IMV just completed its second year of asking radiologists, technicians, administrators, and others involved in the use and purchasing of diagnostic imaging equipment and have published the results in Benchmarking For 2020 Diagnostic Imaging Equipment Customer Experience. We’ve studied 12 different manufacturers to better understand how they are delivering on their customer experience, and what areas manufacturers have room to improve in. Here we share the top five factors that customers have identified as being most important to their overall experience with manufacturers of diagnostic imaging equipment.

Read more

Over the past decade, the continuing development of fixed C-arm technology and clinical innovations have been shaping how fixed C-arms are used, and the distinction between the traditional cardiac cath lab vs. interventional radiology (IR) lab has become blurred. Such equipment can be installed, not only in radiology-related departments (e.g., radiology, imaging, interventional radiology, special procedures, angiography labs), and cardiology-related departments (e.g., cath labs, cardiology, cardiovascular, vascular, endovascular, electrophysiology labs), and but also in surgery-related departments (e.g., hybrid OR, surgery departments), with multiple physician specialties having access to the labs.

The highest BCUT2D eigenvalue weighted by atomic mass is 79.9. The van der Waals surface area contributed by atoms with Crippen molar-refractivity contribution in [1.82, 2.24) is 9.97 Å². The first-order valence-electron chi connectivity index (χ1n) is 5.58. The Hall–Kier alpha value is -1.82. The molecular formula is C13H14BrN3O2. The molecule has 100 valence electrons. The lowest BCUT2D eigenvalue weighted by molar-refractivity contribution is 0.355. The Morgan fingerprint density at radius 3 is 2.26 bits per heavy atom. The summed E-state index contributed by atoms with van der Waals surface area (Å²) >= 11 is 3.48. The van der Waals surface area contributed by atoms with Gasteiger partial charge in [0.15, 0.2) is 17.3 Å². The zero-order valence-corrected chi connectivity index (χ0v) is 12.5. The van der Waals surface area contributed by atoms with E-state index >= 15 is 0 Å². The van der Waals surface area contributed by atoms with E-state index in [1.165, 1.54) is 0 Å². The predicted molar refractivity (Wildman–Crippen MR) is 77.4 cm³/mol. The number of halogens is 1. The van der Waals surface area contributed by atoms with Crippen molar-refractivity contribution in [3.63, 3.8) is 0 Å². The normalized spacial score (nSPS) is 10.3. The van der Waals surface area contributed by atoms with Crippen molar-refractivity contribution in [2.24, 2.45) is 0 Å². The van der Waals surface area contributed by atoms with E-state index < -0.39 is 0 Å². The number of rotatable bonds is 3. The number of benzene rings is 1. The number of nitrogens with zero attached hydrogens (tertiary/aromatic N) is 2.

Read more

Procedure volume in the PET market hit the highest level ever in the U.S. in 2018, with adoption of PET/CT scanners mainly responsible for driving growth. The market could have grown even faster, were it not for a number of government policies over the last few years that have acted to slow down growth.

An estimated 2,086,000 clinical PET scans were performed in 2,370 U.S. hospital and nonhospital sites using fixed PET imaging systems or mobile PET services, according to IMV’s newly published “2019 PET Imaging Market Summary Report.” Compared with an estimated 1,945,000 PET scans performed in 2017, total PET scans increased 7% in 2018, representing the highest level of PET scan volume to date in the U.S.

Read more

In the 1980s, CT and MR scanners revolutionized the imaging industry by generating images digitally rather than using analog/film-based technology. Since then, radiology/imaging departments have progressed to being almost fully digitally based, with the large installed base of general radiography units being the last frontier. Due to the need for relatively large imaging plates to image large body parts in a single view, such as the chest, the image quality of the digital technology had to be perfected by industry and proven to the radiology community.

Read more